'The Phenomenal Cat': Firms Clawing the Goods of Others
35 Pages Posted: 5 Feb 2016
Date Written: July 23, 2015
Using results collected for the first time through interviews with Italian manufacturing firms, this work shows that around a quarter of aggregate manufacturing sales are not sold by the actual producer. This circumstance, known as carry along trade (CAT), means that the comparative advantage of some manufacturing firms lies in activities other than crafting, with important consequences for the interpretation of productivity measures. CAT firms hold a 3% productivity premium compared with the average firm, which does not disappear controlling for size, export and multinational status, geographical location and sector. This premium increases to 10% when CAT involves mainly packaging and to 20% when goods produced by third parties are sold under the brand or associated with the brand of CAT firms. Furthermore, CAT firms specializing in downstream activities earn higher profit margins on sourced than on in-house production. CAT can thus be conceived as an example of functional upgrading of some firms towards more valuable downstream activities. Usual productivity measures disregard the CAT phenomenon and bundle a firm's ability to combine factors within a physical production process with other sources of profitability, such as proximity to consumers, access to foreign markets through well-established distributional channels, and marketing skills. The existence of CAT calls for a methodological refinement of productivity measurement.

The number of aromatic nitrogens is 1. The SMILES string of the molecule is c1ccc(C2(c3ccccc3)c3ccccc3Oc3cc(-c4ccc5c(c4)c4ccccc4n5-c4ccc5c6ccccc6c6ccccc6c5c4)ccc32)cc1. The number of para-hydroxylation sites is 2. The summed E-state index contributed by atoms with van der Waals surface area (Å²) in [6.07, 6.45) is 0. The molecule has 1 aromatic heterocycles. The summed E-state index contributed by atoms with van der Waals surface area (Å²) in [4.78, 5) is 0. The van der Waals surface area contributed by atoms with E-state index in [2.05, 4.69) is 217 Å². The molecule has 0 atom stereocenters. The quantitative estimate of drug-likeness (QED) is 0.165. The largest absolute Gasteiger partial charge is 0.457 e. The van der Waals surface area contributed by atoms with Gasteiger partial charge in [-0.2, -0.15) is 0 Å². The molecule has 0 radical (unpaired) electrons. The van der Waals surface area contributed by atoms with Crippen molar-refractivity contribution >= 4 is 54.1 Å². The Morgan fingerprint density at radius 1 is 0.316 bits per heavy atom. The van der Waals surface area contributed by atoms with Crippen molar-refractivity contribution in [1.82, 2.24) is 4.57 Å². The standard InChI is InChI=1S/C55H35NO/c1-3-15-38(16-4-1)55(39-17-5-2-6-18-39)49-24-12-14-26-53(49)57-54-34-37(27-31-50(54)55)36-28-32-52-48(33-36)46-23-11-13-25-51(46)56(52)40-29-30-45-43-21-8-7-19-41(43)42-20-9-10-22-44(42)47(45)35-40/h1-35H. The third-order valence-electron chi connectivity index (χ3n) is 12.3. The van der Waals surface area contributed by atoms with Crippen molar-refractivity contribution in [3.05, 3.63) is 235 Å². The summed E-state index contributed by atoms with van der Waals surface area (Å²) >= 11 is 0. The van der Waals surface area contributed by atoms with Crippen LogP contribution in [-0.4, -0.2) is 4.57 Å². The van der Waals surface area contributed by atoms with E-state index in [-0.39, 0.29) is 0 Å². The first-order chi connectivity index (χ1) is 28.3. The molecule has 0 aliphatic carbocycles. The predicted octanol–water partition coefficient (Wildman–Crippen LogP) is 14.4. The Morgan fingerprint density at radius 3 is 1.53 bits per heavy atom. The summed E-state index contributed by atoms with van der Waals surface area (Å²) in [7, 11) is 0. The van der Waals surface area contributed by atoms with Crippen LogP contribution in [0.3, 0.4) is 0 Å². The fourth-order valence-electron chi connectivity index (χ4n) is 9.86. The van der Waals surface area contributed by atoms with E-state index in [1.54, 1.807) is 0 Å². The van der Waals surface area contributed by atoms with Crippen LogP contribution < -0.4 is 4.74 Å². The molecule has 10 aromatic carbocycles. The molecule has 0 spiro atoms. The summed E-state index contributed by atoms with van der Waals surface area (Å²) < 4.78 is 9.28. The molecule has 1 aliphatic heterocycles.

Keywords: carry along trade, productivity premia, servicification
JEL Classification: F12, F14, L11
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